Four decades of terms-of-trade booms

Gustavo Adler, Nicolas Magud 04 July 2013

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Throughout history, commodity exporters have been blessed and cursed by the boom-and-bust nature of commodity-price and demand swings (see Spatafora and Tytell 2009).

For example, since 2002 or so, commodity exporting countries in Latin America have benefited largely from the commodity-price boom. Amid the associated terms-of-trade boom, key economic fundamentals in many of these economies strengthened markedly (Figure 1). This fed a sense that the macroeconomic response to the terms-of-trade shock was different, and more prudent, than to past ones. Whether this is the case, however, remains an open question.

Figure 1. Emerging Latin America: Terms of trade and seleceted fundamentals, 2002-20121

Sources: IMF, International Financial Statistics; and IMF country desks.

Notes: 1Emerging Latin Americca includes Argentina, Bolivia, Brazil, Chile, Colombia, Ecuador, Mexico, Paraguay, Peru, Uruguay, and Venezuela.
2Of good and services.

We address this issue in a recent paper that studies the recent boom in historical and international perspective by documenting episodes of large terms-of-trade shocks from 1970 to the present for a sample of 180 countries (Adler and Magud 2013). Focusing on episodes that entail terms-of-trade increases of at least 15% cumulative (and 3% per year on average), we identify 270 events over this period encompassing low-income countries, emerging markets, and advanced economies.13% of the events took place in emerging Latin America alone.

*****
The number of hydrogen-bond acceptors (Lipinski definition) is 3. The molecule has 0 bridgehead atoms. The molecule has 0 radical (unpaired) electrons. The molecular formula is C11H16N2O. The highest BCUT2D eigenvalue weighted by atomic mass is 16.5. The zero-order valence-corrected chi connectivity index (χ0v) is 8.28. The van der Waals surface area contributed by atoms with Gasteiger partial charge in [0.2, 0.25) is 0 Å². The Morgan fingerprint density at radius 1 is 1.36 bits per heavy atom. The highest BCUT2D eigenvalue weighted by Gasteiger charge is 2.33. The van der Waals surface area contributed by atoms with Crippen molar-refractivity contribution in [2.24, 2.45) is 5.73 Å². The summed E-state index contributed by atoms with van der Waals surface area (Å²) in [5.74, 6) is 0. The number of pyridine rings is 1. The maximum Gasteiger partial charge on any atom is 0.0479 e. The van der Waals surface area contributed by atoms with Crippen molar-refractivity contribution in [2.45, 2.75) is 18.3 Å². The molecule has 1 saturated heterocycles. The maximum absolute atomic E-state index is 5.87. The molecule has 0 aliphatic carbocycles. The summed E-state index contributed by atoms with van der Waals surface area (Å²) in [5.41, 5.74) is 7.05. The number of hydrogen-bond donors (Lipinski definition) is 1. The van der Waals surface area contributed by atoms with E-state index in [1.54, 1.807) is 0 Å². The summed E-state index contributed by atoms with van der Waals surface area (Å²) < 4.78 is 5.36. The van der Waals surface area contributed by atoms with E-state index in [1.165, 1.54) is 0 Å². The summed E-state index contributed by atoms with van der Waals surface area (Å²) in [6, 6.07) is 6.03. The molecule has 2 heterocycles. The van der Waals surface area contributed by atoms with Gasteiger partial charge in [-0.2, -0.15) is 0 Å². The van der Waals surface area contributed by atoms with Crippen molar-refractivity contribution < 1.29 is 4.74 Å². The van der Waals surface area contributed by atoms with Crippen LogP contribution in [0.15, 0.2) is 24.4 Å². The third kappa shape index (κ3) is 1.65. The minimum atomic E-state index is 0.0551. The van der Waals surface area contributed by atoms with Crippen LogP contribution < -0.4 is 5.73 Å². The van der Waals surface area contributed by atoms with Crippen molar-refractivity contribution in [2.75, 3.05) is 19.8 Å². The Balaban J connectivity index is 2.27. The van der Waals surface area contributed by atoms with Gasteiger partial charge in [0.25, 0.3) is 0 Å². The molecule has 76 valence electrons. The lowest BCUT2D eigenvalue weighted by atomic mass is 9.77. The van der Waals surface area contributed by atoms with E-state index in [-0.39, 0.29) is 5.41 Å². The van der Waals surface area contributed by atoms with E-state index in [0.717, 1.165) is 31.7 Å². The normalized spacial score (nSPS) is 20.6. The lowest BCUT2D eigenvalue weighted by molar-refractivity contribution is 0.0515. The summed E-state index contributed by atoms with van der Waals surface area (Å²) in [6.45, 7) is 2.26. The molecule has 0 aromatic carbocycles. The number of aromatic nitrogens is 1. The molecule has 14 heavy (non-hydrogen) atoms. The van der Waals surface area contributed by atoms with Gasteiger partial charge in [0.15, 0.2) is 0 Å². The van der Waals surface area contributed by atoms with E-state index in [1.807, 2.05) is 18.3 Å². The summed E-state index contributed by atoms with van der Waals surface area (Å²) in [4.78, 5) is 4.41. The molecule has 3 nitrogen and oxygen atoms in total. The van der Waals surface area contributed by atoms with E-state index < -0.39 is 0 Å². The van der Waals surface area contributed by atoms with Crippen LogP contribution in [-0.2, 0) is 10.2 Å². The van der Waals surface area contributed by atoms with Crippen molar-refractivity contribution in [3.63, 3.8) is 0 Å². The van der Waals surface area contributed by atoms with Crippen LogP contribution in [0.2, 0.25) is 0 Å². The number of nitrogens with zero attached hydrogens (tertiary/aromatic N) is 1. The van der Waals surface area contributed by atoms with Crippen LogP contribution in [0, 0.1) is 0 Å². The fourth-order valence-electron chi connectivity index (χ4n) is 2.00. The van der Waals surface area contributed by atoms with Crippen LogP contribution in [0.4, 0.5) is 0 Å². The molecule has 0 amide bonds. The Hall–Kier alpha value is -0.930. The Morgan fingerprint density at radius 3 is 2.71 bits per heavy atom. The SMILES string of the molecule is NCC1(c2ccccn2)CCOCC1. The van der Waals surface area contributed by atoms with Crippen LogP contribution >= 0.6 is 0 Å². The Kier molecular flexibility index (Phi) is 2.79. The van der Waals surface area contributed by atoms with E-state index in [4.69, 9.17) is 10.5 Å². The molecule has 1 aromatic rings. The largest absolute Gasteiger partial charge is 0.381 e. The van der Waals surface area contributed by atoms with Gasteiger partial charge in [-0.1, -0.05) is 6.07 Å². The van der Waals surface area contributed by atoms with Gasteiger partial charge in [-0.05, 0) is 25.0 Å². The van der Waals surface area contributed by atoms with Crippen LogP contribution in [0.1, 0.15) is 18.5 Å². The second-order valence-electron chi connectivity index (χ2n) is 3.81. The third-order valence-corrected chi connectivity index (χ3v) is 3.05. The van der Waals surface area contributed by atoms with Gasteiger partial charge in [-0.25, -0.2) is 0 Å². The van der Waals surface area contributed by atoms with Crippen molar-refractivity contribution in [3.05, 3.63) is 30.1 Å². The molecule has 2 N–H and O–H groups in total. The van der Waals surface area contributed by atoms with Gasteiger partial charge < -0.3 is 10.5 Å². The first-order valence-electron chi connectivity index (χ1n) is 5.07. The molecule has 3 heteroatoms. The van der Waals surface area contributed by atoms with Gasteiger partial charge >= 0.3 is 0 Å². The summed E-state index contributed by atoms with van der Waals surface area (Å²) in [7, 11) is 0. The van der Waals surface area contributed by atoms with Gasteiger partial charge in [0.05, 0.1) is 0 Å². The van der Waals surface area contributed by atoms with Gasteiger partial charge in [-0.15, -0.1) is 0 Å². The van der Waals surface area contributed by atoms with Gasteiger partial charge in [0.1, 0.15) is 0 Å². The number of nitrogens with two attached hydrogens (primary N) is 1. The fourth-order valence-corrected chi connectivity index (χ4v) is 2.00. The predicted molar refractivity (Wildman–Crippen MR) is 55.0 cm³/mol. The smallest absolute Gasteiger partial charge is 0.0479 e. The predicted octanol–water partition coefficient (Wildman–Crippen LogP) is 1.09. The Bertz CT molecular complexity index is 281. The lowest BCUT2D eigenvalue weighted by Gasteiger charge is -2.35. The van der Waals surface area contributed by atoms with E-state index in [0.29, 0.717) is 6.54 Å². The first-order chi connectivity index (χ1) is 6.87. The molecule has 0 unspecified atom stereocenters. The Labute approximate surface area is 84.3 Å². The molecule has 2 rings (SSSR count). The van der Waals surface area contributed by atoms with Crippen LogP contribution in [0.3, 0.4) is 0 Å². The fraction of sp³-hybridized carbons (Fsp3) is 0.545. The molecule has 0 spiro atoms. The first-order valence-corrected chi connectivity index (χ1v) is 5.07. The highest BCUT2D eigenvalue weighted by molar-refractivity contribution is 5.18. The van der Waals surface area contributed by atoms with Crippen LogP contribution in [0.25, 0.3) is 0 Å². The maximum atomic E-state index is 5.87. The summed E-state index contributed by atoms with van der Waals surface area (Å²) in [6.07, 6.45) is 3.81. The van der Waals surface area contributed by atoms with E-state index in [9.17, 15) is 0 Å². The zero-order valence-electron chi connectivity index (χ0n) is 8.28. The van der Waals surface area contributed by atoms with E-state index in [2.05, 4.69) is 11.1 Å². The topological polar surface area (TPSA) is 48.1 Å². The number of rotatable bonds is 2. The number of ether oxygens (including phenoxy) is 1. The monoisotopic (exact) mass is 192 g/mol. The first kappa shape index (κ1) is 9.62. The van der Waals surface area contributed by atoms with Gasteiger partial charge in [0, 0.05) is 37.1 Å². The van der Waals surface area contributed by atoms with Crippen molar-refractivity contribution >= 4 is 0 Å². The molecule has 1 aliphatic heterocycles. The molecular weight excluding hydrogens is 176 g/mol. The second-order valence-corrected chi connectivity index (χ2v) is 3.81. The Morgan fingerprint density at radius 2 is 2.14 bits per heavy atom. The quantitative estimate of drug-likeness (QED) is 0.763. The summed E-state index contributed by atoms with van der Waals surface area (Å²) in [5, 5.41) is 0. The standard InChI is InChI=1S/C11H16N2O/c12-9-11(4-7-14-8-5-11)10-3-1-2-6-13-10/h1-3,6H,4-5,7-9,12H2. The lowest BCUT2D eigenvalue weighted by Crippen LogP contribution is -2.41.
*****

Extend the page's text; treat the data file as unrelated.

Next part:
The region’s recent terms-of-trade shock has been sizeable – with a median increase of about 80%. Only the oil exporters in the Middle East and north Africa experienced a shock of similar magnitude (Figure 2). A historical view, however, shows that, while large, Latin America’s recent boom has not been significantly larger than those of the 1970s. Yet, there is a stark difference in terms of how much fundamentals have improved, now and then. This may have led to the idea that the macroeconomic response has been more prudent this time. But we argue that this is not the case. Rather than a greater ‘effort’ to save the terms-of-trade windfall, the improved fundamentals reflect a much larger shock than in the 1970s when one focuses on the ‘income windfall’ associated to the terms-of-trade boom, which is a more meaningful measure of the economic size of the shock.

Figure 2. Emerging Latin America and selected regions: Terms-of-trade booms, 1970-2012 (percentage change, cumulative during upswing)

Sources: IMF, International Financial Statistics; and authors' estimates.